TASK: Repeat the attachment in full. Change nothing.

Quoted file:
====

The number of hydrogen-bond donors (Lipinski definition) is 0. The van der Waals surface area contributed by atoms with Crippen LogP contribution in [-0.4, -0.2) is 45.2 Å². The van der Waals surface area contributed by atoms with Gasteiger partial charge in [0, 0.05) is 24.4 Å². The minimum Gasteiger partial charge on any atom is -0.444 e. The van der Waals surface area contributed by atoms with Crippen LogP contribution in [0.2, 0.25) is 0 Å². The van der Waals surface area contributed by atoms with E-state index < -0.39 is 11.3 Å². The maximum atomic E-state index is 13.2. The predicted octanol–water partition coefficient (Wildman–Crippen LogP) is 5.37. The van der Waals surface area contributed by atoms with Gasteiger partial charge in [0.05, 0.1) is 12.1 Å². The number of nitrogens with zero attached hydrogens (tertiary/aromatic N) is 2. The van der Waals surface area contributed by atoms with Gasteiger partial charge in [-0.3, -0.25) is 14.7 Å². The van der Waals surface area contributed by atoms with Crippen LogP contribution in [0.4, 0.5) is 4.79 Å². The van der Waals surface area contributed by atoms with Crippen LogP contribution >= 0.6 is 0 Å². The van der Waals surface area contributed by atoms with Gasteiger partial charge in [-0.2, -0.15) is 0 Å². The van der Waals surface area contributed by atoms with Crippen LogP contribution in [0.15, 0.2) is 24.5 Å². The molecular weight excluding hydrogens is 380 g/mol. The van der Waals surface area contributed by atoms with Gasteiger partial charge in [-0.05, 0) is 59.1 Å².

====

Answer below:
The number of hydrogen-bond donors (Lipinski definition) is 0. The van der Waals surface area contributed by atoms with Crippen LogP contribution in [-0.4, -0.2) is 45.2 Å². The van der Waals surface area contributed by atoms with Gasteiger partial charge in [0, 0.05) is 24.4 Å². The minimum Gasteiger partial charge on any atom is -0.444 e. The van der Waals surface area contributed by atoms with Crippen LogP contribution in [0.2, 0.25) is 0 Å². The van der Waals surface area contributed by atoms with E-state index < -0.39 is 11.3 Å². The maximum atomic E-state index is 13.2. The predicted octanol–water partition coefficient (Wildman–Crippen LogP) is 5.37. The van der Waals surface area contributed by atoms with Gasteiger partial charge in [0.05, 0.1) is 12.1 Å². The number of nitrogens with zero attached hydrogens (tertiary/aromatic N) is 2. The van der Waals surface area contributed by atoms with Gasteiger partial charge in [-0.3, -0.25) is 14.7 Å². The van der Waals surface area contributed by atoms with Crippen LogP contribution in [0.4, 0.5) is 4.79 Å². The van der Waals surface area contributed by atoms with Crippen LogP contribution >= 0.6 is 0 Å². The van der Waals surface area contributed by atoms with Gasteiger partial charge in [-0.2, -0.15) is 0 Å². The van der Waals surface area contributed by atoms with Crippen LogP contribution in [0.15, 0.2) is 24.5 Å². The molecular weight excluding hydrogens is 380 g/mol. The van der Waals surface area contributed by atoms with Gasteiger partial charge in [-0.05, 0) is 59.1 Å².